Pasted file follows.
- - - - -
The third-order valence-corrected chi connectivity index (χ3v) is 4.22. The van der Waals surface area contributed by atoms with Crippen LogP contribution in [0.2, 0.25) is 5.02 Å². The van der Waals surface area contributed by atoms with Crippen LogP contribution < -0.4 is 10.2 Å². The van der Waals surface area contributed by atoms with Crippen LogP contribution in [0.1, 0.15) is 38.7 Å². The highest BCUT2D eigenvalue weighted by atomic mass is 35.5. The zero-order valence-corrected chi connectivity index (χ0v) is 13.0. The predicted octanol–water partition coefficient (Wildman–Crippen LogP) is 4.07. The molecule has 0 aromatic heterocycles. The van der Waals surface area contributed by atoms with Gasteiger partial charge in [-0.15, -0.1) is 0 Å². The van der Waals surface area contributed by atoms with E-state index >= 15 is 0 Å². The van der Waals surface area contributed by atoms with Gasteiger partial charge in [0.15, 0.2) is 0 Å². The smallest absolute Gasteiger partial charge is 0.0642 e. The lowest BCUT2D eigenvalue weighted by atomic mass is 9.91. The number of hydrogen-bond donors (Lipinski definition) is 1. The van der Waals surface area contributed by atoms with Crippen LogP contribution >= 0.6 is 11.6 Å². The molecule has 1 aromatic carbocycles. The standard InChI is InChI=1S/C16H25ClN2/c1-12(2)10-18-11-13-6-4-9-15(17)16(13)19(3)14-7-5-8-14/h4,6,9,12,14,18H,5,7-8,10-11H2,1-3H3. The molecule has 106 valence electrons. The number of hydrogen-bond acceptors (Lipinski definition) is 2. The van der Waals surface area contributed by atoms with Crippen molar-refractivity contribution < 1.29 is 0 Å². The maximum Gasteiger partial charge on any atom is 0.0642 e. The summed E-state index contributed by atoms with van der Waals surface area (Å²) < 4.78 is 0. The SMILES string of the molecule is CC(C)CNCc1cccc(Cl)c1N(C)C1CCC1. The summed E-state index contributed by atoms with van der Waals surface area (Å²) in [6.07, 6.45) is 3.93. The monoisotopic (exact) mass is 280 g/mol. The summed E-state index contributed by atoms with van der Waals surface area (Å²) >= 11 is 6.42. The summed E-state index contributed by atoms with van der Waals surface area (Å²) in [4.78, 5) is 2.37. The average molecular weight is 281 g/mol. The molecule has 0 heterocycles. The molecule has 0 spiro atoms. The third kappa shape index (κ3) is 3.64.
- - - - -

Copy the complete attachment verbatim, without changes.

The third-order valence-corrected chi connectivity index (χ3v) is 4.22. The van der Waals surface area contributed by atoms with Crippen LogP contribution in [0.2, 0.25) is 5.02 Å². The van der Waals surface area contributed by atoms with Crippen LogP contribution < -0.4 is 10.2 Å². The van der Waals surface area contributed by atoms with Crippen LogP contribution in [0.1, 0.15) is 38.7 Å². The highest BCUT2D eigenvalue weighted by atomic mass is 35.5. The zero-order valence-corrected chi connectivity index (χ0v) is 13.0. The predicted octanol–water partition coefficient (Wildman–Crippen LogP) is 4.07. The molecule has 0 aromatic heterocycles. The van der Waals surface area contributed by atoms with Gasteiger partial charge in [-0.15, -0.1) is 0 Å². The van der Waals surface area contributed by atoms with E-state index >= 15 is 0 Å². The van der Waals surface area contributed by atoms with Gasteiger partial charge in [0.15, 0.2) is 0 Å². The smallest absolute Gasteiger partial charge is 0.0642 e. The lowest BCUT2D eigenvalue weighted by atomic mass is 9.91. The number of hydrogen-bond donors (Lipinski definition) is 1. The van der Waals surface area contributed by atoms with Crippen LogP contribution >= 0.6 is 11.6 Å². The molecule has 1 aromatic carbocycles. The standard InChI is InChI=1S/C16H25ClN2/c1-12(2)10-18-11-13-6-4-9-15(17)16(13)19(3)14-7-5-8-14/h4,6,9,12,14,18H,5,7-8,10-11H2,1-3H3. The molecule has 106 valence electrons. The number of hydrogen-bond acceptors (Lipinski definition) is 2. The van der Waals surface area contributed by atoms with Crippen molar-refractivity contribution < 1.29 is 0 Å². The maximum Gasteiger partial charge on any atom is 0.0642 e. The summed E-state index contributed by atoms with van der Waals surface area (Å²) < 4.78 is 0. The SMILES string of the molecule is CC(C)CNCc1cccc(Cl)c1N(C)C1CCC1. The summed E-state index contributed by atoms with van der Waals surface area (Å²) in [6.07, 6.45) is 3.93. The monoisotopic (exact) mass is 280 g/mol. The summed E-state index contributed by atoms with van der Waals surface area (Å²) >= 11 is 6.42. The summed E-state index contributed by atoms with van der Waals surface area (Å²) in [4.78, 5) is 2.37. The average molecular weight is 281 g/mol. The molecule has 0 heterocycles. The molecule has 0 spiro atoms. The third kappa shape index (κ3) is 3.64.